Hope this helps.



            • #7
              The TAIG is considered to be a modern watchmaker's lathe, BTW.


              • #8
                The Unimat is a very nice little lathe, but dont be so sure its gonna sell cheaper than the modern ones, like Taig and Sherline- The old SL style Unimats are not made any more, and they go high on EBAY most of the time- they are made in Austria, and have a blue chip reputation, and usually go for big bucks.
                Go ahead, bid on it, while its down around $100, and if you snag it for anywhere near that, consider yourself lucky. But chances are, its gonna sell for $500 or more.
                This particular one doesnt have a lot of tooling, so it could go lower, but then you dont have the tooling- and frankly, its almost impossible to find separately for reasonable prices- you can easily spend hundreds more for tiny bits of unimat tooling. Better to wait, and pay more for a fully tooled Unimat.

                [This message has been edited by Ries (edited 01-23-2006).]


                • #9
                  The basic Unimat lathe came with a threaded spindle, 3&4 jaw chucks, face plate, dogs, drill chuck, toolpost, vise, centers, and milling attachment. These can go for 350 and up based on condition, and WAY WAY up with other accessories. The "watchmaker" version came with a high speed, higher precision spindle, using WW collets held with a drawbar. I've seen these spindles ALONE sell for $400-500, they are pretty rare. Ebay is THE source for Unimats, and they have reached the "collector" status. Never buy a "frankenstein" Unimat (assembled from parts), there's no easy way to align the tailstock. There are 3 versions, the original cast iron (nicest IMHO), Zamac, and aluminum. If you really want a Unimat, go for it. But most experienced Uni owners agree that the Sherline was the answer to improving a Unimat.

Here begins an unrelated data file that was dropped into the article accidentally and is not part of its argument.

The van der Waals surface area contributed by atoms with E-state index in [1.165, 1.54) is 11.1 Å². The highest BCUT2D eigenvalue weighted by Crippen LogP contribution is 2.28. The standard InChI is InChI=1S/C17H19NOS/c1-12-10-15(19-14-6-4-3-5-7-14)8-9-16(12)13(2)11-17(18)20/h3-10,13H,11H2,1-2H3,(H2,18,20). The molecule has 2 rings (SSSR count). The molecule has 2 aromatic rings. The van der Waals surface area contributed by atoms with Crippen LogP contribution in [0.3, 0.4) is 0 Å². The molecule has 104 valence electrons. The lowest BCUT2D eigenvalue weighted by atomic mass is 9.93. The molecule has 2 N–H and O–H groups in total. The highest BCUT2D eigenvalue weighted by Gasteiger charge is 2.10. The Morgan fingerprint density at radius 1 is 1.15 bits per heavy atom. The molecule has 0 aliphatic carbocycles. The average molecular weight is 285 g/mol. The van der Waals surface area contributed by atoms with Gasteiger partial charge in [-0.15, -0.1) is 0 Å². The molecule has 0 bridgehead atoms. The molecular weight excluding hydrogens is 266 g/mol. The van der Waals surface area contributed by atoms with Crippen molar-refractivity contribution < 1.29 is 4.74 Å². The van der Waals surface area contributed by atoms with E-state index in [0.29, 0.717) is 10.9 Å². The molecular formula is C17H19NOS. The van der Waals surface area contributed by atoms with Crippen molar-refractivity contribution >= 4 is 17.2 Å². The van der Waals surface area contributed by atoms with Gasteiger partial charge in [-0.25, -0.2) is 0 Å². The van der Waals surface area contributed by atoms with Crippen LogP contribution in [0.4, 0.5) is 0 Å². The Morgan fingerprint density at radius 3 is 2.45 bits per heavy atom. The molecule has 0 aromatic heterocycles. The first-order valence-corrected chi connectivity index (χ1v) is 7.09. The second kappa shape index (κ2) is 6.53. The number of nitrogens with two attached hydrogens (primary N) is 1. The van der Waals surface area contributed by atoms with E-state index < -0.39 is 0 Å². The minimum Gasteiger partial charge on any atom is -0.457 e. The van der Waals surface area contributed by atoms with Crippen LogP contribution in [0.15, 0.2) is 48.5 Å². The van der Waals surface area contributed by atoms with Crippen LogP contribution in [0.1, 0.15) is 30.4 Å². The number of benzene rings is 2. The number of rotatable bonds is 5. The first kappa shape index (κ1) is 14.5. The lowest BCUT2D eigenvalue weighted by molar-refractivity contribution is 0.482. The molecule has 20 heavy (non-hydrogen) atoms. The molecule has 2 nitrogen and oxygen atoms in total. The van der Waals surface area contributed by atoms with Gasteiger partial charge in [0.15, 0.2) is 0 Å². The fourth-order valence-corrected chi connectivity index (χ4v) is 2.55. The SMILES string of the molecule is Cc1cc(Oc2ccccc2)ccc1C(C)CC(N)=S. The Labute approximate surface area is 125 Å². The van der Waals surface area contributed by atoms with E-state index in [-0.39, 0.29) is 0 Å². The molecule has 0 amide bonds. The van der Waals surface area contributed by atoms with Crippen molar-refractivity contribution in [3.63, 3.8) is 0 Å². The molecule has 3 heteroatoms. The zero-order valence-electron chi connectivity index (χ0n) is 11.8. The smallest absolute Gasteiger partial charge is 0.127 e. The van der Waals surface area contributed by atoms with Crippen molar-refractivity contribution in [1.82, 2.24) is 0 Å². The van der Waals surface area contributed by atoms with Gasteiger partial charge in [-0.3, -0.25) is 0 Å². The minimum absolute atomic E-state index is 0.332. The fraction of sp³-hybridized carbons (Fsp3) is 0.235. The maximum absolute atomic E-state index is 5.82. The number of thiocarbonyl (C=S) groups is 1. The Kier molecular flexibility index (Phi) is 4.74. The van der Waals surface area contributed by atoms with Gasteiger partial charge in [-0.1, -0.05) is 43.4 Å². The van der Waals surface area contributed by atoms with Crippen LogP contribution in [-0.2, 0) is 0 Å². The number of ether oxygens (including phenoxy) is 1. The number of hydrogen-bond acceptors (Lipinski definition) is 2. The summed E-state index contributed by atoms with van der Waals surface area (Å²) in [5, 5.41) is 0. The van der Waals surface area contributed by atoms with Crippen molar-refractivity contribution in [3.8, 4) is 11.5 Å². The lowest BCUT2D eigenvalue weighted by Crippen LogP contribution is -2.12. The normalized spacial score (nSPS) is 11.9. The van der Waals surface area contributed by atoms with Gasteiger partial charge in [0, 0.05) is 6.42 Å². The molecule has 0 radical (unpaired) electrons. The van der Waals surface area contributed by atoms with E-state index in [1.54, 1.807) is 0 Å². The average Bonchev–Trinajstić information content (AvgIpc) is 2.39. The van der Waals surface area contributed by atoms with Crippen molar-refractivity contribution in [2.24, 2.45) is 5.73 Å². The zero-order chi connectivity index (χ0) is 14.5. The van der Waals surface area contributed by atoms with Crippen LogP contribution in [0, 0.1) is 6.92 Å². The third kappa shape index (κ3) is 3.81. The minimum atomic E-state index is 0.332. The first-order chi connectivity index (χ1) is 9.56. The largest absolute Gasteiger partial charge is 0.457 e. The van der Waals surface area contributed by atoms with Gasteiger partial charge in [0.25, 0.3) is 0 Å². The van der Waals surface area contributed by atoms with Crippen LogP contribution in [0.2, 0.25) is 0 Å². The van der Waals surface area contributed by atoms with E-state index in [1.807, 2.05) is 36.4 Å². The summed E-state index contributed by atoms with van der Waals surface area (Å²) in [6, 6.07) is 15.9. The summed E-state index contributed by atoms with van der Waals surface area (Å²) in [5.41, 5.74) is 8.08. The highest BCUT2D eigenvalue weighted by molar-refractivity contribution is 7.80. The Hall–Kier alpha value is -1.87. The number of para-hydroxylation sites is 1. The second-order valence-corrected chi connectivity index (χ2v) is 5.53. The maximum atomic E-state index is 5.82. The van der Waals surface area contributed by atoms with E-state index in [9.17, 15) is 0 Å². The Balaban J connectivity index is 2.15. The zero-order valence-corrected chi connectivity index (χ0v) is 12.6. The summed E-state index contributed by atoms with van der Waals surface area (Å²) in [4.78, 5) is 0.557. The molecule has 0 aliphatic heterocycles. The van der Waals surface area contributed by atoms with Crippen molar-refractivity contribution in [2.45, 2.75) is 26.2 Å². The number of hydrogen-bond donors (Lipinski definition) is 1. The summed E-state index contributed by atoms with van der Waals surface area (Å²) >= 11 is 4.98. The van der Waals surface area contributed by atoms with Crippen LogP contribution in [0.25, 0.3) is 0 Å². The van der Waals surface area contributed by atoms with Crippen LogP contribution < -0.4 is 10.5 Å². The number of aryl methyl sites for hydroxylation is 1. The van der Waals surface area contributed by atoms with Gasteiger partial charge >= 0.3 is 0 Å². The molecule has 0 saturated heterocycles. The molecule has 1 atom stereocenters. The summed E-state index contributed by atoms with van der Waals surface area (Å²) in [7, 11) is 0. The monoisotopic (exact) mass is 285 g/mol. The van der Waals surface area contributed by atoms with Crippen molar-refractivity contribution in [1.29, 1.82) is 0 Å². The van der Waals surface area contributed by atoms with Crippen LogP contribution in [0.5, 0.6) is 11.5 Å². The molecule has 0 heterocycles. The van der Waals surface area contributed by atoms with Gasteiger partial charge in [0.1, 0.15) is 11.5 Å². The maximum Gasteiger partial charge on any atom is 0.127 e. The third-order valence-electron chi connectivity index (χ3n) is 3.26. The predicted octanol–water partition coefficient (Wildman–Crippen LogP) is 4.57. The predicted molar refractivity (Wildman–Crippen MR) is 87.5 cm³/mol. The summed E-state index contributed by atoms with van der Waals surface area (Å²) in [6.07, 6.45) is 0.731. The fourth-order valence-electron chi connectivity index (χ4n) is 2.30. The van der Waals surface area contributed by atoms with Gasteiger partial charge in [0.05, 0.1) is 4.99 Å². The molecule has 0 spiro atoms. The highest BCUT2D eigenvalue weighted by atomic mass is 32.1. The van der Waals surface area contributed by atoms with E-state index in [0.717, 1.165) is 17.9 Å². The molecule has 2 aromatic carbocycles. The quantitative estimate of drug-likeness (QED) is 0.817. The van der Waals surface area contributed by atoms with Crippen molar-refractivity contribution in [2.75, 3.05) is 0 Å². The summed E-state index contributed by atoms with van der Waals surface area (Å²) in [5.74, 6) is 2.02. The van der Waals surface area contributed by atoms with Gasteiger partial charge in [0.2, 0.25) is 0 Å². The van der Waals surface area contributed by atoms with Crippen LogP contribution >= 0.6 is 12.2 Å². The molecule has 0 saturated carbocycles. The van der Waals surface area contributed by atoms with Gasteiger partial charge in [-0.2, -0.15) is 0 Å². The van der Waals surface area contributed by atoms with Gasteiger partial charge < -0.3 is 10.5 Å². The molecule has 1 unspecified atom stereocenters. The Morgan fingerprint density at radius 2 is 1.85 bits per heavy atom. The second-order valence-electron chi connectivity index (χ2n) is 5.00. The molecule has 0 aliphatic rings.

• #10
                    I have a gunsmith friend with a Unimat for sale that has lots of extras with it. If you'd like to talk to him, please email. Remove the x's.-Jerald Ware

                    [email protected]


                    • #11
                      If you do decide upon a TAIG you should probably work with Nick Carter at the website.

                      Nick drops in on this forum and has also been writing for the VP magazines.

                      I have no affiliation. I have heard about Nick's great reputation for a few years so I thought it might be helpful.

                      From this and my other posts on this thread can you tell that I'm thinking again about buying a TAIG? (I keep putting it off but I know it's eventually going to happen.)

                      [This message has been edited by pgmrdan (edited 01-24-2006).]